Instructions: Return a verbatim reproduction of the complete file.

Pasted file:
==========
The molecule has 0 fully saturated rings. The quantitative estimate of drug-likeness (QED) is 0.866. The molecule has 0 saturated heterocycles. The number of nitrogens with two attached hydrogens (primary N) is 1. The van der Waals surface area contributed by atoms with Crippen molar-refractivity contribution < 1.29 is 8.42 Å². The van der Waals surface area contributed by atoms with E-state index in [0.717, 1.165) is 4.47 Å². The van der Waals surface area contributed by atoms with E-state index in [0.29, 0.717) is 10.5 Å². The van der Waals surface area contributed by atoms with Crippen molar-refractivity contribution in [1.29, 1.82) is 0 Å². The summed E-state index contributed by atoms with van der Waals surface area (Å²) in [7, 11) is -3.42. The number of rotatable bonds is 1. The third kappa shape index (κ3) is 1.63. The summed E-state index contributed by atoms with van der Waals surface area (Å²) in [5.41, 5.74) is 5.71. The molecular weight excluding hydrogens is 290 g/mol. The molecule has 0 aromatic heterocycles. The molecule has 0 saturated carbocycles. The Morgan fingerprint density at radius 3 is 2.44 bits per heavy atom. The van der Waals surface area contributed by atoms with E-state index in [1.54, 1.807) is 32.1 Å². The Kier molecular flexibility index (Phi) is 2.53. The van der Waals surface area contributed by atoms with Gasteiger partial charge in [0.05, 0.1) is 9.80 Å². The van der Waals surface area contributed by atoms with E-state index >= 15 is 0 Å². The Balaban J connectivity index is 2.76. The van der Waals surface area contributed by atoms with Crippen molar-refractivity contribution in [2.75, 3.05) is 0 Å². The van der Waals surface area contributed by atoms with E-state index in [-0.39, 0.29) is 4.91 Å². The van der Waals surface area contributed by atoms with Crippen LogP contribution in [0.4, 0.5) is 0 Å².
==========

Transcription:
The molecule has 0 fully saturated rings. The quantitative estimate of drug-likeness (QED) is 0.866. The molecule has 0 saturated heterocycles. The number of nitrogens with two attached hydrogens (primary N) is 1. The van der Waals surface area contributed by atoms with Crippen molar-refractivity contribution < 1.29 is 8.42 Å². The van der Waals surface area contributed by atoms with E-state index in [0.717, 1.165) is 4.47 Å². The van der Waals surface area contributed by atoms with E-state index in [0.29, 0.717) is 10.5 Å². The van der Waals surface area contributed by atoms with Crippen molar-refractivity contribution in [1.29, 1.82) is 0 Å². The summed E-state index contributed by atoms with van der Waals surface area (Å²) in [7, 11) is -3.42. The number of rotatable bonds is 1. The third kappa shape index (κ3) is 1.63. The summed E-state index contributed by atoms with van der Waals surface area (Å²) in [5.41, 5.74) is 5.71. The molecular weight excluding hydrogens is 290 g/mol. The molecule has 0 aromatic heterocycles. The molecule has 0 saturated carbocycles. The Morgan fingerprint density at radius 3 is 2.44 bits per heavy atom. The van der Waals surface area contributed by atoms with E-state index in [1.54, 1.807) is 32.1 Å². The Kier molecular flexibility index (Phi) is 2.53. The van der Waals surface area contributed by atoms with Gasteiger partial charge in [0.05, 0.1) is 9.80 Å². The van der Waals surface area contributed by atoms with E-state index >= 15 is 0 Å². The Balaban J connectivity index is 2.76. The van der Waals surface area contributed by atoms with Crippen molar-refractivity contribution in [2.75, 3.05) is 0 Å². The van der Waals surface area contributed by atoms with E-state index in [-0.39, 0.29) is 4.91 Å². The van der Waals surface area contributed by atoms with Crippen LogP contribution in [0.4, 0.5) is 0 Å².